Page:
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Spinning electrons could lead to new electronics

08 August 2016

Among the unusual properties of graphene, one of the most exciting and least understood is the additional degree of freedom experienced by electrons.

Image courtesy of The University of Manchester

It is called the pseudospin and it determines the probability to find electrons on neighbouring carbon atoms. The possibility to control this degree of freedom would allow for new types of experiments, but potentially also enable to use it for electronic applications.

Now, writing in Science, Manchester physicists demonstrate how electrons with well-controlled pseudospin can be injected into graphene. The scientists used two layers of graphene, rotated by a small angle with respect to each other and separated by a thin layer of boron nitride, another two-dimensional material and an excellent insulator.

Applying a strong magnetic field parallel to the graphene layers, the pseudospin state of the tunnelling electrons can be chosen.

Graphene was first isolated from graphite at The University of Manchester in 2004. Its range of superlative properties, including strength, conductivity, flexibility and transparency, has paved the way for applications ranging from water filtration to bendable smartphones; from rust-proof coatings to anti-cancer drug delivery systems.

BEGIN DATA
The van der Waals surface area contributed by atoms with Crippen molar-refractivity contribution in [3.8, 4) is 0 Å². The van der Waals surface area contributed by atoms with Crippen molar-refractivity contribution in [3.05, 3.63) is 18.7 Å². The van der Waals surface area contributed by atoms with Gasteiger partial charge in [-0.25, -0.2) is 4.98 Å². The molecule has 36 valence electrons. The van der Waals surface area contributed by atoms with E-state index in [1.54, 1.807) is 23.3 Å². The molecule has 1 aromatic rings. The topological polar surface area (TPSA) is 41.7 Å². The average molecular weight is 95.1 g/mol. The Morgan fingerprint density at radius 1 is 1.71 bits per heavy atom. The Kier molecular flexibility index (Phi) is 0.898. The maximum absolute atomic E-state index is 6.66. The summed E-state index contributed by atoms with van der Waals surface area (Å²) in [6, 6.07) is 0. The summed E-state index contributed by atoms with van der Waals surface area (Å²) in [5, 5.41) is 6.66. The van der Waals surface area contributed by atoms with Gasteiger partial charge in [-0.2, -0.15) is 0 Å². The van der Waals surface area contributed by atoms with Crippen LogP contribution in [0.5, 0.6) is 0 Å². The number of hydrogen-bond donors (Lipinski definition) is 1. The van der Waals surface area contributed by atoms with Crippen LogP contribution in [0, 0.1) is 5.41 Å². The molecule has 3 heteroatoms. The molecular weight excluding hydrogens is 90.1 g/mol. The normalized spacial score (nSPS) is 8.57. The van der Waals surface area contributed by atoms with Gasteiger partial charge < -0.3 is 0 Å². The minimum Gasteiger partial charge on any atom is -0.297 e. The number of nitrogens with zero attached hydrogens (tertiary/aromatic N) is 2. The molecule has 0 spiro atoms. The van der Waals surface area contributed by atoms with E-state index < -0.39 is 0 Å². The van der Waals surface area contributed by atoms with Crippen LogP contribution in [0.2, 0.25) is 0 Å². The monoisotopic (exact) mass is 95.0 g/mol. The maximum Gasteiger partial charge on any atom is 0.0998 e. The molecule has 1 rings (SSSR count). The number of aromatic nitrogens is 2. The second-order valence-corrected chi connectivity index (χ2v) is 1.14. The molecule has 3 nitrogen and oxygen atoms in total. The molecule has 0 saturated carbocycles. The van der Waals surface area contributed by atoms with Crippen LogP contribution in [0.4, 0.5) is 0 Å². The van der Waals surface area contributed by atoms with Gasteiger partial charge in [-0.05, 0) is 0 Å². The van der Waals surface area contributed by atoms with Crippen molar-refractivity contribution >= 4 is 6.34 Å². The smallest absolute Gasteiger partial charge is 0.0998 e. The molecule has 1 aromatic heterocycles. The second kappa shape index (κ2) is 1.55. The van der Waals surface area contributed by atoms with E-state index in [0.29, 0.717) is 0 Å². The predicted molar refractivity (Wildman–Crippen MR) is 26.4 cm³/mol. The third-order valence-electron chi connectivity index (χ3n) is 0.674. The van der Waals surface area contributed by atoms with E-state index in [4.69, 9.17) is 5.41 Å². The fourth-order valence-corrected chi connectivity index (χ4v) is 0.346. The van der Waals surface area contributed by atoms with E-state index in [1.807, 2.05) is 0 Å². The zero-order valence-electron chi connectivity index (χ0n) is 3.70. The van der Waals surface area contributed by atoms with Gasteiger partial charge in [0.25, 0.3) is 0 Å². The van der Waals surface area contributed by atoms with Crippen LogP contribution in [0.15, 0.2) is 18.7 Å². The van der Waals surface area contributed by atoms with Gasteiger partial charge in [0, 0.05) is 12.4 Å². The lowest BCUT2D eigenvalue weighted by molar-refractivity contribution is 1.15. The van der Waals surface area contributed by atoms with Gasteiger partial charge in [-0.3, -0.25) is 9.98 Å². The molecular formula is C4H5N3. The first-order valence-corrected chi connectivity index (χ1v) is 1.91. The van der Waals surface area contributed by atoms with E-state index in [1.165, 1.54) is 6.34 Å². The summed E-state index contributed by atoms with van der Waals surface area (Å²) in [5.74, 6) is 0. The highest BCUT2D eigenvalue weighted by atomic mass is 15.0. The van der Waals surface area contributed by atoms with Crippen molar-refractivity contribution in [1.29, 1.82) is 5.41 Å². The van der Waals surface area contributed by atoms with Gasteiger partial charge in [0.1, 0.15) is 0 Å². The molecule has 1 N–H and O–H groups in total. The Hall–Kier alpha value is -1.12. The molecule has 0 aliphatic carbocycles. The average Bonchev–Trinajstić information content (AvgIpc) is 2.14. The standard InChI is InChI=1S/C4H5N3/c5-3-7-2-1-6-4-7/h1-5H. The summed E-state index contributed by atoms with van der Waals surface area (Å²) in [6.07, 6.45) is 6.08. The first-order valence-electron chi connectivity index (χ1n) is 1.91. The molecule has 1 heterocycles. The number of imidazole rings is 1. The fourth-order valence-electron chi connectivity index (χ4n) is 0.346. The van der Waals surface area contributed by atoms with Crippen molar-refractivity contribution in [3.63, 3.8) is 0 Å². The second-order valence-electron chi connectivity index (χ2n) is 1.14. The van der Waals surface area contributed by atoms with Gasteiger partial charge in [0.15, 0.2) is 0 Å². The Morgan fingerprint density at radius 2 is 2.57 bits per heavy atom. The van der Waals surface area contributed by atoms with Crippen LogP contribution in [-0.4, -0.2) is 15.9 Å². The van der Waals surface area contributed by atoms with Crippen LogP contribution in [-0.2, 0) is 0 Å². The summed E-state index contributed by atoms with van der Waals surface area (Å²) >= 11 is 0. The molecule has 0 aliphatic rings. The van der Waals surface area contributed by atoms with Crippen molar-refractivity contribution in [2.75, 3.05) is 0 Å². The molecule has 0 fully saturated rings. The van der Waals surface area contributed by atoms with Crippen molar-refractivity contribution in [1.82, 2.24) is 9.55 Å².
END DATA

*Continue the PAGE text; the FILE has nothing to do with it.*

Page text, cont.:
Combining graphene with other materials, which individually have excellent characteristics complimentary to the extraordinary properties of graphene, has resulted in exciting scientific developments and could produce applications as yet beyond our imagination.

Sir Kostya Novoselov, who along with colleague Sir Andre Geim was awarded the Nobel prize for Physics for their ground-breaking experiments on graphene, believes the findings could have a significant impact.

He said: “Our experiments offer an unprecedented control over the quantum state of the electrons in graphene”.

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